Brach came on strong towards the end of last summer, and became a reliable member of the bullpen by the end of the season. This year, he struggled out of the gate, allowing some runs in his early appearances. Since then he has dropped his ERA to 4.09, but he's really been pitching better than that. I'm not a huge fan of FIP, but when a pitcher has a 1.60 FIP versus a 4.09 ERA it's pretty clear that he's been unlucky. Brach has struck out 14 batters in eleven innings so far, and if he continues to pitch this way it would help the Orioles at least partially cope with the loss of Andrew Miller and the struggles of Tommy Hunter.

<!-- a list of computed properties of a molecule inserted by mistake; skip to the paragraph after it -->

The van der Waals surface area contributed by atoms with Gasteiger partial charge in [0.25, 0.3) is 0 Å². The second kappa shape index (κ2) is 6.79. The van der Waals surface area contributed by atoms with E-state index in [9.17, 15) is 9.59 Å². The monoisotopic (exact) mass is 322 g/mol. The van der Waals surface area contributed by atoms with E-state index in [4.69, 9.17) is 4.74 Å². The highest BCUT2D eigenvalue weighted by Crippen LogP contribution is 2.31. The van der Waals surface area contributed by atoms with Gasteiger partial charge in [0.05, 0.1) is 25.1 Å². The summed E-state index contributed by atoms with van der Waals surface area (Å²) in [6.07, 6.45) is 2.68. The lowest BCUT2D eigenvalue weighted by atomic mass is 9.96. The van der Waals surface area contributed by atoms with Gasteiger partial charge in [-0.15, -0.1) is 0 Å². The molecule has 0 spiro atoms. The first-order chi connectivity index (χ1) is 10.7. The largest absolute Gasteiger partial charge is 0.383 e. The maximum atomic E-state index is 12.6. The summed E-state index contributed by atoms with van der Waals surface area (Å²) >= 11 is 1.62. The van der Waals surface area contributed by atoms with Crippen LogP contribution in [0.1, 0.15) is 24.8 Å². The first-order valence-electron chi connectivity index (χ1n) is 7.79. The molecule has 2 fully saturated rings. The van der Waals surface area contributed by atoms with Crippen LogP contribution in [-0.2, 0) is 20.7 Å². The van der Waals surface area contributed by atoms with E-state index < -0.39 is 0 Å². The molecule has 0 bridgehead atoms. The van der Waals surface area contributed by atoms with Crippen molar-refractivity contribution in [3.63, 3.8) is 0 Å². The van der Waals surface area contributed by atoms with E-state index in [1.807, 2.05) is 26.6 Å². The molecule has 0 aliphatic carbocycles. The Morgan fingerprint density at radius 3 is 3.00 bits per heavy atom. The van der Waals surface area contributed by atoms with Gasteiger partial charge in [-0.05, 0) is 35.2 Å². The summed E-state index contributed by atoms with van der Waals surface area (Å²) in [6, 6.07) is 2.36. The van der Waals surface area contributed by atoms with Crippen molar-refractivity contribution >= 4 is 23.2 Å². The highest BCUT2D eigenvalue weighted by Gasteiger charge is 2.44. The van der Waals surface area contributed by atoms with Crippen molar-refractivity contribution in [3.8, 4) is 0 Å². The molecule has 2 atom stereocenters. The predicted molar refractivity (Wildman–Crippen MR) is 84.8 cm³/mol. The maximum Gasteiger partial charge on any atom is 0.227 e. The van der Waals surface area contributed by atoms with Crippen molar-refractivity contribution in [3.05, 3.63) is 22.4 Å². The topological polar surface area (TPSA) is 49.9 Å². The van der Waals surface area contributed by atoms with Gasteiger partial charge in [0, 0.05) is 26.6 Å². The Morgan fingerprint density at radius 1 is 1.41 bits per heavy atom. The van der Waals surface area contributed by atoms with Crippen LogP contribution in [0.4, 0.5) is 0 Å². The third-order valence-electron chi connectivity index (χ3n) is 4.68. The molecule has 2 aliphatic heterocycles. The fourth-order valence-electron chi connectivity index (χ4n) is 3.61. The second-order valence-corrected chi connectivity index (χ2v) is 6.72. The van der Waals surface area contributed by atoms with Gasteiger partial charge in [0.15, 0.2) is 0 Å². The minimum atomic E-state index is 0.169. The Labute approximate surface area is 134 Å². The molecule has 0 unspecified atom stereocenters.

10) Remember Matt Wieters and J.J. Hardy?

Those two guys who are both among the best in the league at their positions? They're still on the Orioles. No offense to Caleb Joseph, Everth Cabrera, or Ryan Flaherty, but this team is obviously better with Hardy and Wieters playing, and soon enough they'll be playing.

Certainly, there are also some reasons for pessimism about the 2015 Orioles. But we're not going to talk about those today, because it's Friday, and everyone is supposed to be in a good mood on Friday. The 2014 Orioles started off just as poorly as this year's club, and we all know how that went. Hopefully the turnaround starts tonight against Boston. Even if it doesn't, it's far too early to hit the panic button on the 2015 season, and there are plenty of reasons to think the Birds can turn it around.